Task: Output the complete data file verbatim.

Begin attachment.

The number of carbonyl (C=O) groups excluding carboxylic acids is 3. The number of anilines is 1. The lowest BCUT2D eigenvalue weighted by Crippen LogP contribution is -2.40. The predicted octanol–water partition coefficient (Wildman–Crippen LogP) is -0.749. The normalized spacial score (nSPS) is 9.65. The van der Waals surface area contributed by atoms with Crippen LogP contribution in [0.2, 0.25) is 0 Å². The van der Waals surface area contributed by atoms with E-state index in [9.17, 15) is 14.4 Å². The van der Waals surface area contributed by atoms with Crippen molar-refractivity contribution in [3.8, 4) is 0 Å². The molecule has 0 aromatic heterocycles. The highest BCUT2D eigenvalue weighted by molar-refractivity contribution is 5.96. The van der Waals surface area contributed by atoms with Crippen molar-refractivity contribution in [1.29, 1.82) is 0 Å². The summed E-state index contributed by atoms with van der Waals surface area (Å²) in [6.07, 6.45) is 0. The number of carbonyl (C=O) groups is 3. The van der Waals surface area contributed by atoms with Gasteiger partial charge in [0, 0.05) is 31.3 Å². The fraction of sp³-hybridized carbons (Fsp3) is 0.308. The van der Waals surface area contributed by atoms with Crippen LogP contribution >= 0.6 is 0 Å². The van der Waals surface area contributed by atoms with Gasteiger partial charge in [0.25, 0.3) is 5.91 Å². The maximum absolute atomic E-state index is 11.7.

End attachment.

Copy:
The number of carbonyl (C=O) groups excluding carboxylic acids is 3. The number of anilines is 1. The lowest BCUT2D eigenvalue weighted by Crippen LogP contribution is -2.40. The predicted octanol–water partition coefficient (Wildman–Crippen LogP) is -0.749. The normalized spacial score (nSPS) is 9.65. The van der Waals surface area contributed by atoms with Crippen LogP contribution in [0.2, 0.25) is 0 Å². The van der Waals surface area contributed by atoms with E-state index in [9.17, 15) is 14.4 Å². The van der Waals surface area contributed by atoms with Crippen molar-refractivity contribution in [3.8, 4) is 0 Å². The molecule has 0 aromatic heterocycles. The highest BCUT2D eigenvalue weighted by molar-refractivity contribution is 5.96. The van der Waals surface area contributed by atoms with Crippen molar-refractivity contribution in [1.29, 1.82) is 0 Å². The summed E-state index contributed by atoms with van der Waals surface area (Å²) in [6.07, 6.45) is 0. The number of carbonyl (C=O) groups is 3. The van der Waals surface area contributed by atoms with Gasteiger partial charge in [0, 0.05) is 31.3 Å². The fraction of sp³-hybridized carbons (Fsp3) is 0.308. The van der Waals surface area contributed by atoms with Crippen LogP contribution >= 0.6 is 0 Å². The van der Waals surface area contributed by atoms with Gasteiger partial charge in [0.25, 0.3) is 5.91 Å². The maximum absolute atomic E-state index is 11.7.